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       uri, url, urn - uniform resource identifier (URI), including a URL or URN


       URI = [ absoluteURI | relativeURI ] [ "#" fragment ]

       absoluteURI = scheme ":" ( hierarchical_part | opaque_part )

       relativeURI = ( net_path | absolute_path | relative_path ) [ "?" query ]

       scheme = "http" | "ftp" | "gopher" | "mailto" | "news" | "telnet" |
                  "file" | "man" | "info" | "whatis" | "ldap" | "wais" | ...

       hierarchical_part = ( net_path | absolute_path ) [ "?" query ]

       net_path = "//" authority [ absolute_path ]

       absolute_path = "/"  path_segments

       relative_path = relative_segment [ absolute_path ]


       A  Uniform  Resource  Identifier  (URI)  is  a  short  string of characters identifying an
       abstract or physical resource (for example, a web page).  A Uniform Resource Locator (URL)
       is  a  URI  that  identifies  a  resource  through its primary access mechanism (e.g., its
       network "location"), rather than by name or some other  attribute  of  that  resource.   A
       Uniform  Resource Name (URN) is a URI that must remain globally unique and persistent even
       when the resource ceases to exist or becomes unavailable.

       URIs are the standard way to name hypertext  link  destinations  for  tools  such  as  web
       browsers.   The  string "" is a URL (and thus it is also a URI).
       Many people use the term URL loosely as a synonym for URI (though technically URLs  are  a
       subset of URIs).

       URIs can be absolute or relative.  An absolute identifier refers to a resource independent
       of context, while a relative identifier refers to a resource by describing the  difference
       from  the  current  context.  Within a relative path reference, the complete path segments
       "." and ".." have special meanings: "the current hierarchy level"  and  "the  level  above
       this  hierarchy  level",  respectively,  just  like  they do in UNIX-like systems.  A path
       segment which contains a colon character can't be used as the first segment of a  relative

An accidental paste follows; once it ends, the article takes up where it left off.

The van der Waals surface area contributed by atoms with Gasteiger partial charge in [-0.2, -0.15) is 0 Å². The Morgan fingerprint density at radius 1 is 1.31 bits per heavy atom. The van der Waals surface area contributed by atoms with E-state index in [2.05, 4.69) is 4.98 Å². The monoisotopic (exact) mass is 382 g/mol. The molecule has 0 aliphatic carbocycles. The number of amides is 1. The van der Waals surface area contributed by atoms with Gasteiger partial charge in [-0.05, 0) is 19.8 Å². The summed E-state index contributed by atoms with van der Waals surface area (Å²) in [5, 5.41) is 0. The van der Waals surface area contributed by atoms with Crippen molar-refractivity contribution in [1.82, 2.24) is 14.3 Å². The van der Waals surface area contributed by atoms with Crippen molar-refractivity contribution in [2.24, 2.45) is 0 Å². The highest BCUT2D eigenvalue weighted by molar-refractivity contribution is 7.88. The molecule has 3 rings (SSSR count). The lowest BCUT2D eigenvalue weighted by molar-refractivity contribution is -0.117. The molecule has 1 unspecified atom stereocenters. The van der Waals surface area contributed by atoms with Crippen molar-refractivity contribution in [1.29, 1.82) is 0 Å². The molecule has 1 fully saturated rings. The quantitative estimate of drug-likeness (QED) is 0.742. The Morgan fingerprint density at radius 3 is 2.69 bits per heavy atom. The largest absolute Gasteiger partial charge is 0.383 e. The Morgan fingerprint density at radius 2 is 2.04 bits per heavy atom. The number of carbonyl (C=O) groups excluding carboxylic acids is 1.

URI path (e.g., "this:that"), because it would be mistaken for a scheme name; precede such
       segments with ./ (e.g., "./this:that").  Note that descendants of MS-DOS (e.g.,  Microsoft
       Windows)  replace  devicename  colons with the vertical bar ("|") in URIs, so "C:" becomes

       A fragment identifier, if included, refers to a particular named portion (fragment)  of  a
       resource;  text  after  a '#' identifies the fragment.  A URI beginning with '#' refers to
       that fragment in the current resource.

       There are many different URI schemes, each with specific additional  rules  and  meanings,
       but  they  are  intentionally  made  to  be as similar as possible.  For example, many URL
       schemes permit the authority to be the following format, called here an ip_server  (square
       brackets show what's optional):

       ip_server = [user [ : password ] @ ] host [ : port]

       This  format  allows  you  to optionally insert a username, a user plus password, and/or a
       port number.  The host is the name of the host computer, either its name as determined  by
       DNS    or    an   IP   address   (numbers   separated   by   periods).    Thus   the   URI
       <> logs into a web server on host  as  fred
       (using  fredpassword)  using  port  8080.  Avoid including a password in a URI if possible
       because of the many security risks of having a password written down.  If the URL supplies